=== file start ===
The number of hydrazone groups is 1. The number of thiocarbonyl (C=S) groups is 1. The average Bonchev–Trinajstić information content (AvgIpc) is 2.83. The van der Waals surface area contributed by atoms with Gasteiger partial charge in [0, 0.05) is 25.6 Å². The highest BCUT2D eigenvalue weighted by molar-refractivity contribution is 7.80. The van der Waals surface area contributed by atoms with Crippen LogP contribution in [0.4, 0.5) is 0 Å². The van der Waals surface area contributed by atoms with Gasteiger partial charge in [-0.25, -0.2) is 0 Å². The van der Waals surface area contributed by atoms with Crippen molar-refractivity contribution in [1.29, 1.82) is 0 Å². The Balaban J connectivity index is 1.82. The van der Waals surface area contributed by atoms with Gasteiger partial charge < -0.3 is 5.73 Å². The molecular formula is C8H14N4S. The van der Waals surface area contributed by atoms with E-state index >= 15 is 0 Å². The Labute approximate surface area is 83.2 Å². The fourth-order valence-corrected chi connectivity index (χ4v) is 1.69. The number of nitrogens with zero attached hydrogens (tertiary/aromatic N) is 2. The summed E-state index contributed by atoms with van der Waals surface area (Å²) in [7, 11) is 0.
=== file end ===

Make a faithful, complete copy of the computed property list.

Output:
The number of hydrazone groups is 1. The number of thiocarbonyl (C=S) groups is 1. The average Bonchev–Trinajstić information content (AvgIpc) is 2.83. The van der Waals surface area contributed by atoms with Gasteiger partial charge in [0, 0.05) is 25.6 Å². The highest BCUT2D eigenvalue weighted by molar-refractivity contribution is 7.80. The van der Waals surface area contributed by atoms with Crippen LogP contribution in [0.4, 0.5) is 0 Å². The van der Waals surface area contributed by atoms with Gasteiger partial charge in [-0.25, -0.2) is 0 Å². The van der Waals surface area contributed by atoms with Crippen molar-refractivity contribution in [1.29, 1.82) is 0 Å². The Balaban J connectivity index is 1.82. The van der Waals surface area contributed by atoms with Gasteiger partial charge < -0.3 is 5.73 Å². The molecular formula is C8H14N4S. The van der Waals surface area contributed by atoms with E-state index >= 15 is 0 Å². The Labute approximate surface area is 83.2 Å². The fourth-order valence-corrected chi connectivity index (χ4v) is 1.69. The number of nitrogens with zero attached hydrogens (tertiary/aromatic N) is 2. The summed E-state index contributed by atoms with van der Waals surface area (Å²) in [7, 11) is 0.